Free, fair and credible poll on February 16, isn’t guaranteed only when INEC’s national chairman, Mahmood Yakubu personally collates the presidential results, writes Olawale Olaleye
National Chairman of the Independent National Electoral Commission (INEC), Professor Mahmood Yakubu, last week said as part of efforts to ensure transparency as well as build confidence in the February 16 presidential election, he would personally and solely man the collation centre of the presidential election.
Good as it may sound, that is not a critical prerequisite to a free, fair and credible election. In fact, that is at the final stage of the election process, where manipulation is often minimal or otherwise impossible. However, the processes leading to the collation of results are where the professor should pay attention if indeed he is determined to play fair on February 16.
His idea is akin to a system which seeks to apprehend thieves after they had stolen from a store, when in actual fact, there is a better system that could ensure they do not get to steal at all, because there is no guarantee they could be caught after stealing. His option is reactionary and therefore not smart.
There is no gainsaying the fact that the 2019 elections are Yakubu’s greatest competence test. Truly, he had dealt with different elections since he came onboard at the dawn of this dispensation, including governorship polls and a legion of bye-elections.
In fact, his start-off steps were disturbing as nearly all elections he conducted in the wake of his leadership were either inconclusive or fraught with disturbing malpractices, not to say the least, the recent Osun State governorship election held on September 22, 2018, which international observers heavily condemned.
Even then, it is only trite that certain concession be made to him in spite of the flaws of his early days in office. This is particularly the reason he cannot afford to make any mistake with this all-important exercise slated for February 16, making sure he is in the know of all the stages of the election in different states from morning till when voting closes.
To also think that Yakubu had given his words both locally and abroad about playing fair and ensuring he prevents any manipulation of all sorts is another reason he deserves a benefit of the doubt about delivering an election that would ultimately redefined his career path. But those who nurse a bit of reservation also have a reason to.
For instance, in the light of President Muhammadu Buhari’s refusal to assent to the Electoral Act amendment Bill, Yakubu had mooted the idea of foregoing the use of incidence forms as parts of the ways to prevent manipulations by politicians adept at the game. This move was however commended by a large chunk of the people, who could see through the initiative.
This also followed his promise at a congressional hearing in the United States, thus sealing the confidence of both the locals and the foreigners in his ability to deliver good on February 16. But alas, when Yakubu would release the guidelines for the election, he reinstated the use of the incidence form. That, for one, has naturally raised suspicion about his sincerity.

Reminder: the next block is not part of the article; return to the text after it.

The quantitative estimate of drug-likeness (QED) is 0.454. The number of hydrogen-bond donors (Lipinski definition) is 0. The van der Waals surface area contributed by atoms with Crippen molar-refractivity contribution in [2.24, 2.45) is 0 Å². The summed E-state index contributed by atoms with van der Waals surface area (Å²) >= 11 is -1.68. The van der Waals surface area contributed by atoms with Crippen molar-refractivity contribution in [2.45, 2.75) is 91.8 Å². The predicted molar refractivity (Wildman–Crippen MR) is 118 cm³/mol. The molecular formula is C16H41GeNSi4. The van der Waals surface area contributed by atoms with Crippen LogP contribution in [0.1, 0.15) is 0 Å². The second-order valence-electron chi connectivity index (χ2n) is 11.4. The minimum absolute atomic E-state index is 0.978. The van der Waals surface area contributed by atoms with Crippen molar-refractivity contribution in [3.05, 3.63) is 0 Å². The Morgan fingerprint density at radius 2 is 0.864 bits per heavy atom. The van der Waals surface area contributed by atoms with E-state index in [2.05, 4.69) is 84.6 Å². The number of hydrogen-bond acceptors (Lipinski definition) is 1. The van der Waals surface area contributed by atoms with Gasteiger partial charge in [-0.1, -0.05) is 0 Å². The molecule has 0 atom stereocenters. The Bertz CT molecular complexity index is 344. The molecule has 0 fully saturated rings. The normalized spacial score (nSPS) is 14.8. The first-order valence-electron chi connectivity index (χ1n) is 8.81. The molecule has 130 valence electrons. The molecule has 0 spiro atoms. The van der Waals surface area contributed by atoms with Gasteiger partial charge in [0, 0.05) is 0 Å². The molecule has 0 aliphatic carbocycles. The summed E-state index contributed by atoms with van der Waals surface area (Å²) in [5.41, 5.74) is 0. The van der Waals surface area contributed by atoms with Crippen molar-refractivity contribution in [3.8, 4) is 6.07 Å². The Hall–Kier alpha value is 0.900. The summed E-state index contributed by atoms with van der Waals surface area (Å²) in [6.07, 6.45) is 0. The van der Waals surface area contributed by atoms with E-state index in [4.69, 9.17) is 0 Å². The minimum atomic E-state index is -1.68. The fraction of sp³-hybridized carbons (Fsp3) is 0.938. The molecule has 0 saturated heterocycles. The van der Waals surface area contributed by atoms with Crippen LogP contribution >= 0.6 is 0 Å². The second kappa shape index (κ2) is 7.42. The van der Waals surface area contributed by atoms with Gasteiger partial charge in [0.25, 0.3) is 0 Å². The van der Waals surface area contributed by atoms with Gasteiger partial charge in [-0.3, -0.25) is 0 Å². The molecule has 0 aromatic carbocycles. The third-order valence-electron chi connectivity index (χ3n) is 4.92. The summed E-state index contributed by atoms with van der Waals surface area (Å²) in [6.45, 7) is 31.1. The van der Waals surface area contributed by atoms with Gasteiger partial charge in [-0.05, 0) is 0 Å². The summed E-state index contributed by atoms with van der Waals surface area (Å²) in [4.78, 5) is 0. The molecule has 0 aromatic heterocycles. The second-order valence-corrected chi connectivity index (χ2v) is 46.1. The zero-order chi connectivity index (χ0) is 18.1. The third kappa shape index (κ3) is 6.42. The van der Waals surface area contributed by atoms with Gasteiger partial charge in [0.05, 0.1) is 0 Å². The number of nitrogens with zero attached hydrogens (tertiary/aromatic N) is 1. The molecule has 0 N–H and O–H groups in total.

Again, many had expected that with the refusal of the president to assent to the Electoral Act, citing timing, Yakubu would have reviewed some of the plans he had, contingent on the signing of the law, which desperately sought the use of the card reader for a cleaner election. But the president thought otherwise.
However, since the situation is now different from what had been envisaged, expectations were that the INEC leadership would have also reviewed the concept of continuous accreditation and voting, which is heavily subject to manipulation.
With Buhari’s failure to assent to the bill, the best option would have been to revert to the old style of first accrediting within a certain time-frame and later return to voting proper. That way, the number of those accredited could be ascertained side-by-side with the number of those that eventually voted.
But where the continuous approach is upheld, it means after accrediting and voting at the same time in a certain place, some voters, who have nothing left to do could go to other places and cause crisis. It also means that with the continuous nature of the approach, they might be unable to ascertain the number of accredited voters and the actual number of those that voted.
Thus, if these processes leading to the collation exercise are flawed, of what importance is the national chairman of INEC personally overseeing the collation centre of the presidential election results? After all, Yakubu could claim he was not aware of any manipulation of the processes from the accreditation point to the actual voting and attempt to exonerate himself only at the point of collation.
Unfortunately, that would not fly with a lot of people. He had the opportunity to correct some of these obvious anomalies, complicated by the president’s refusal to sign Electoral Act Amendment Bill but chose to look away. Thus, if these other processes eventually messed up the collation process, he cannot extricate himself from the blame thereof.
To also think there was an alleged attempt to smuggle in the guidelines before it was blown off makes his position a delicate one. And at the end of the day, whatever happens to the 2019 elections at all levels remains his headache to solely deal with and should not attempt to shift blame under whatever guise.